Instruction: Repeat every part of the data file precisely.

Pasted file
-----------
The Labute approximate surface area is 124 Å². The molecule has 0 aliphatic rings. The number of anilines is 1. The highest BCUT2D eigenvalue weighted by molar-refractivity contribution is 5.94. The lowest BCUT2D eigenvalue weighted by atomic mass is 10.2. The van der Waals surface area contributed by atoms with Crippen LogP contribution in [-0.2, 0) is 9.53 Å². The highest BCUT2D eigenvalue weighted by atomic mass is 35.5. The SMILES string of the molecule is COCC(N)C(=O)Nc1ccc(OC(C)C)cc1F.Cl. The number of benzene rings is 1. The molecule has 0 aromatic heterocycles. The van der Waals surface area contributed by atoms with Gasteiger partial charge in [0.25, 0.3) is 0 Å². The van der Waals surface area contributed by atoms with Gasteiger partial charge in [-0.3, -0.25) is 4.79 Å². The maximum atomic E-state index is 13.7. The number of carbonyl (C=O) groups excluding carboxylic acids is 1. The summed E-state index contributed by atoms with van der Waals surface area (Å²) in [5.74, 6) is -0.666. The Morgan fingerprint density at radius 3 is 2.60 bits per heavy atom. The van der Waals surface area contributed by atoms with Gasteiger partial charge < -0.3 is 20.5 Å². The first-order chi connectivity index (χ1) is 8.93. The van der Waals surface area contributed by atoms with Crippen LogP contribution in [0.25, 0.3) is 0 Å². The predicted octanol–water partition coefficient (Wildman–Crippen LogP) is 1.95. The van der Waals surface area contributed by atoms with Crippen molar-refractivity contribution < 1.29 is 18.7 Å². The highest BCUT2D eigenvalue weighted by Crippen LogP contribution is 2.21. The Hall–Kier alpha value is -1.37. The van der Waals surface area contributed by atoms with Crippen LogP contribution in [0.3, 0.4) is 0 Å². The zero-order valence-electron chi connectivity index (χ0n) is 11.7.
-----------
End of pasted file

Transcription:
The Labute approximate surface area is 124 Å². The molecule has 0 aliphatic rings. The number of anilines is 1. The highest BCUT2D eigenvalue weighted by molar-refractivity contribution is 5.94. The lowest BCUT2D eigenvalue weighted by atomic mass is 10.2. The van der Waals surface area contributed by atoms with Crippen LogP contribution in [-0.2, 0) is 9.53 Å². The highest BCUT2D eigenvalue weighted by atomic mass is 35.5. The SMILES string of the molecule is COCC(N)C(=O)Nc1ccc(OC(C)C)cc1F.Cl. The number of benzene rings is 1. The molecule has 0 aromatic heterocycles. The van der Waals surface area contributed by atoms with Gasteiger partial charge in [0.25, 0.3) is 0 Å². The van der Waals surface area contributed by atoms with Gasteiger partial charge in [-0.3, -0.25) is 4.79 Å². The maximum atomic E-state index is 13.7. The number of carbonyl (C=O) groups excluding carboxylic acids is 1. The summed E-state index contributed by atoms with van der Waals surface area (Å²) in [5.74, 6) is -0.666. The Morgan fingerprint density at radius 3 is 2.60 bits per heavy atom. The van der Waals surface area contributed by atoms with Gasteiger partial charge < -0.3 is 20.5 Å². The first-order chi connectivity index (χ1) is 8.93. The van der Waals surface area contributed by atoms with Crippen LogP contribution in [0.25, 0.3) is 0 Å². The predicted octanol–water partition coefficient (Wildman–Crippen LogP) is 1.95. The van der Waals surface area contributed by atoms with Crippen molar-refractivity contribution < 1.29 is 18.7 Å². The highest BCUT2D eigenvalue weighted by Crippen LogP contribution is 2.21. The Hall–Kier alpha value is -1.37. The van der Waals surface area contributed by atoms with Crippen LogP contribution in [0.3, 0.4) is 0 Å². The zero-order valence-electron chi connectivity index (χ0n) is 11.7.